1. re: CapeCodGuy

                          Hurting....sales off by 10% or more
                          Struggling....sales off enough that bills are paid consistently late, credit may have been cut off by suppliers, taxes are late to locals and feds, may be in danger of closing without an infusion of fresh capital

                          A restaurant that is hurting will attempt marketing moves such as the coupons in Clipper Magazine. A restaurant that is struggling may not be able to afford to place the advertisements or be on a cash in advance basis.

                          Here in town a local restaurant folded Monday with no notice to the landlord. The landlord, interviewed in the local paper seemed shocked. After all, he said, the new owners (7 years) always paid their rent by the 15th. However, interviews with a major local food wholesaler related that 'we put them on a cash basis 6 months ago. Followup article states they were behind on sales tax remittance to the state and withholding taxes to the feds.

                          In the same shopping center is a 3 year old bistro/bar. They are hurting due to the snow this past month. They normally do a large patio business all winter for the smokers, but the patio has been used as a dumping ground for 5 feet piles of snow. They have run coupon promotions to drum up some extra business.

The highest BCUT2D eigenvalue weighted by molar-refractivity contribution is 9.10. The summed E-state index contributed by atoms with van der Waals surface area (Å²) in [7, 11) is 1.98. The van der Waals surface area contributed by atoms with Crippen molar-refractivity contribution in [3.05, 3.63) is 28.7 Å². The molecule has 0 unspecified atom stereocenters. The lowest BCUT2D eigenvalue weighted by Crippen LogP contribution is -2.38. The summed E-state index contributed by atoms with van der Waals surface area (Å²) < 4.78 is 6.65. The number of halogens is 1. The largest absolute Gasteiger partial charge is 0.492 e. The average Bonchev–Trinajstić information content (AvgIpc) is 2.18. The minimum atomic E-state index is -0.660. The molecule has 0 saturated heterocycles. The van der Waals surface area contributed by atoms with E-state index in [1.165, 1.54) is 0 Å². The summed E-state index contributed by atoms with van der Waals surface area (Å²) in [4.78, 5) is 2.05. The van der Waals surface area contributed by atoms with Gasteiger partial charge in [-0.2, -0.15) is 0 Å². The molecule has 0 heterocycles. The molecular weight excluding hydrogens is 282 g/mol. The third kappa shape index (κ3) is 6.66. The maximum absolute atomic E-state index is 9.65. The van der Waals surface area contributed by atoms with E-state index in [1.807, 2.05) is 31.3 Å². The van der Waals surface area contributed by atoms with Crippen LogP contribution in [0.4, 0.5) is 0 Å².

First restaurant was struggling, now dead.
                          Second restaurant is hurting, but spring weather should turn it around.

                          1. re: bagelman01

                            Interesting take. Thanks for posting.

                            Restaurant 'A" is "hurting" and needs to increase business. It's willing to do so by offering discounts (coupons) hoping to attract both new clientele and past visitors who have moved on.

                            Restaurant "B" is healthy but, like almost every business, could use extra customer traffic so it offers a coupon to achieve that goal.

                            Restaurant "C" is about as busy as they could hope to be. They regularly advertise in the local daily paper, weekly tabloid, direct mail, radio and even geo-targeted cable TV. It routinely adds coupons with unique redemption codes as a way to concretely measure the effectiveness of all it's print media buys. It has no such tool available for any broadcast media. The owners spend 4 weeks per year at their beachfront home on Antigua.